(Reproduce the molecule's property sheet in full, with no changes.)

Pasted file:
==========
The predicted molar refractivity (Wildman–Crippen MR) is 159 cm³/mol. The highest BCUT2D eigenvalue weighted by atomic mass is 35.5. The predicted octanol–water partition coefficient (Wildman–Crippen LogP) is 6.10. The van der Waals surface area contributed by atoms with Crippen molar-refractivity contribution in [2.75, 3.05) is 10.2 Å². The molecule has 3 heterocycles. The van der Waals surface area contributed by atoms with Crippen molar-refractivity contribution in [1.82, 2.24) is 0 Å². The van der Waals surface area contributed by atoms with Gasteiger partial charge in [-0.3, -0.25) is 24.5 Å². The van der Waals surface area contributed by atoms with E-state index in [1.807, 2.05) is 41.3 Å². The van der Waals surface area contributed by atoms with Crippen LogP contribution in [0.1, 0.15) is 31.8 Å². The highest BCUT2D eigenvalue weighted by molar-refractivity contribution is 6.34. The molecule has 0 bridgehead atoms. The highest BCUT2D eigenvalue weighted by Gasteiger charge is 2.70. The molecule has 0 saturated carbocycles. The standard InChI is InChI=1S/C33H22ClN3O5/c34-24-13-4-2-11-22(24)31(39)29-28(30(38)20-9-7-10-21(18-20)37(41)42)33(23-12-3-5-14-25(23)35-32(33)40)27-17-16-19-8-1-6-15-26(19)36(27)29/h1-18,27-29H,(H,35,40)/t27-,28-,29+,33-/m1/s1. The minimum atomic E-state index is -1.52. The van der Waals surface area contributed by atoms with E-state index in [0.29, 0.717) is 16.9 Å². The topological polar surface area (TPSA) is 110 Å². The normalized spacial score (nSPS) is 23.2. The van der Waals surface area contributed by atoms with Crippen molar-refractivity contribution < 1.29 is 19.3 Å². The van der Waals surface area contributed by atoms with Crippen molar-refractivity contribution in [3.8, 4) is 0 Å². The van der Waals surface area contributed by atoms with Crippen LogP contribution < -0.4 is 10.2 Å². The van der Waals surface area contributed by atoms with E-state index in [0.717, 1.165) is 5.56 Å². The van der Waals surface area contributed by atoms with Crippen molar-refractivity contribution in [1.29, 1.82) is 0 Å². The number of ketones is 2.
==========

The predicted molar refractivity (Wildman–Crippen MR) is 159 cm³/mol. The highest BCUT2D eigenvalue weighted by atomic mass is 35.5. The predicted octanol–water partition coefficient (Wildman–Crippen LogP) is 6.10. The van der Waals surface area contributed by atoms with Crippen molar-refractivity contribution in [2.75, 3.05) is 10.2 Å². The molecule has 3 heterocycles. The van der Waals surface area contributed by atoms with Crippen molar-refractivity contribution in [1.82, 2.24) is 0 Å². The van der Waals surface area contributed by atoms with Gasteiger partial charge in [-0.3, -0.25) is 24.5 Å². The van der Waals surface area contributed by atoms with E-state index in [1.807, 2.05) is 41.3 Å². The van der Waals surface area contributed by atoms with Crippen LogP contribution in [0.1, 0.15) is 31.8 Å². The highest BCUT2D eigenvalue weighted by molar-refractivity contribution is 6.34. The molecule has 0 bridgehead atoms. The highest BCUT2D eigenvalue weighted by Gasteiger charge is 2.70. The molecule has 0 saturated carbocycles. The standard InChI is InChI=1S/C33H22ClN3O5/c34-24-13-4-2-11-22(24)31(39)29-28(30(38)20-9-7-10-21(18-20)37(41)42)33(23-12-3-5-14-25(23)35-32(33)40)27-17-16-19-8-1-6-15-26(19)36(27)29/h1-18,27-29H,(H,35,40)/t27-,28-,29+,33-/m1/s1. The minimum atomic E-state index is -1.52. The van der Waals surface area contributed by atoms with E-state index in [0.29, 0.717) is 16.9 Å². The topological polar surface area (TPSA) is 110 Å². The normalized spacial score (nSPS) is 23.2. The van der Waals surface area contributed by atoms with Crippen molar-refractivity contribution < 1.29 is 19.3 Å². The van der Waals surface area contributed by atoms with Crippen molar-refractivity contribution in [3.8, 4) is 0 Å². The van der Waals surface area contributed by atoms with Crippen LogP contribution < -0.4 is 10.2 Å². The van der Waals surface area contributed by atoms with E-state index in [0.717, 1.165) is 5.56 Å². The van der Waals surface area contributed by atoms with Crippen molar-refractivity contribution in [1.29, 1.82) is 0 Å². The number of ketones is 2.